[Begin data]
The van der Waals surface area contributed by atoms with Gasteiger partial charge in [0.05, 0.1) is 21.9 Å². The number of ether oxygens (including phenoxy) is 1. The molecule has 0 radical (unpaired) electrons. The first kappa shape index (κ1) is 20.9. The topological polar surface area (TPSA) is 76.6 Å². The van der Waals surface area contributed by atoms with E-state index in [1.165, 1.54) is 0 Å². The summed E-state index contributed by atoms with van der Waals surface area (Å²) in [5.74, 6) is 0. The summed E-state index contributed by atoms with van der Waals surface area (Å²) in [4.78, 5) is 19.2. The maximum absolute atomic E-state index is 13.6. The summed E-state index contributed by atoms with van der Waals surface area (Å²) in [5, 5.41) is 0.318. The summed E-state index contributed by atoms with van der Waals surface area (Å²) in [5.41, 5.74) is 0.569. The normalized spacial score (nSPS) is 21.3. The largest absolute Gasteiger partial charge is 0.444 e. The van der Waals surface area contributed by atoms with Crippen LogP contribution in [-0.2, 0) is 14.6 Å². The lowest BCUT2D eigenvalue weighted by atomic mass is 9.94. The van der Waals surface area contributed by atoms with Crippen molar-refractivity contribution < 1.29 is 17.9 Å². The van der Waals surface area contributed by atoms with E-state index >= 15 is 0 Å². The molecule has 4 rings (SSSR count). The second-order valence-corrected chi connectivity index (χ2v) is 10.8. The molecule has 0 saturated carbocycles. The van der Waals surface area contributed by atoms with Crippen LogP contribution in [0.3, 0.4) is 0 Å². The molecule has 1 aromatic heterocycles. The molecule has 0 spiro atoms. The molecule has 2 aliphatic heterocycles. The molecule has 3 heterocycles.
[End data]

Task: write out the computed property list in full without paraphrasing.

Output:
The van der Waals surface area contributed by atoms with Gasteiger partial charge in [0.05, 0.1) is 21.9 Å². The number of ether oxygens (including phenoxy) is 1. The molecule has 0 radical (unpaired) electrons. The first kappa shape index (κ1) is 20.9. The topological polar surface area (TPSA) is 76.6 Å². The van der Waals surface area contributed by atoms with E-state index in [1.165, 1.54) is 0 Å². The summed E-state index contributed by atoms with van der Waals surface area (Å²) in [5.74, 6) is 0. The summed E-state index contributed by atoms with van der Waals surface area (Å²) in [4.78, 5) is 19.2. The maximum absolute atomic E-state index is 13.6. The summed E-state index contributed by atoms with van der Waals surface area (Å²) in [5, 5.41) is 0.318. The summed E-state index contributed by atoms with van der Waals surface area (Å²) in [5.41, 5.74) is 0.569. The normalized spacial score (nSPS) is 21.3. The largest absolute Gasteiger partial charge is 0.444 e. The van der Waals surface area contributed by atoms with Crippen LogP contribution in [-0.2, 0) is 14.6 Å². The lowest BCUT2D eigenvalue weighted by atomic mass is 9.94. The van der Waals surface area contributed by atoms with Crippen molar-refractivity contribution < 1.29 is 17.9 Å². The van der Waals surface area contributed by atoms with E-state index >= 15 is 0 Å². The molecule has 4 rings (SSSR count). The second-order valence-corrected chi connectivity index (χ2v) is 10.8. The molecule has 0 saturated carbocycles. The van der Waals surface area contributed by atoms with Crippen LogP contribution in [0.3, 0.4) is 0 Å². The molecule has 1 aromatic heterocycles. The molecule has 0 spiro atoms. The molecule has 2 aliphatic heterocycles. The molecule has 3 heterocycles.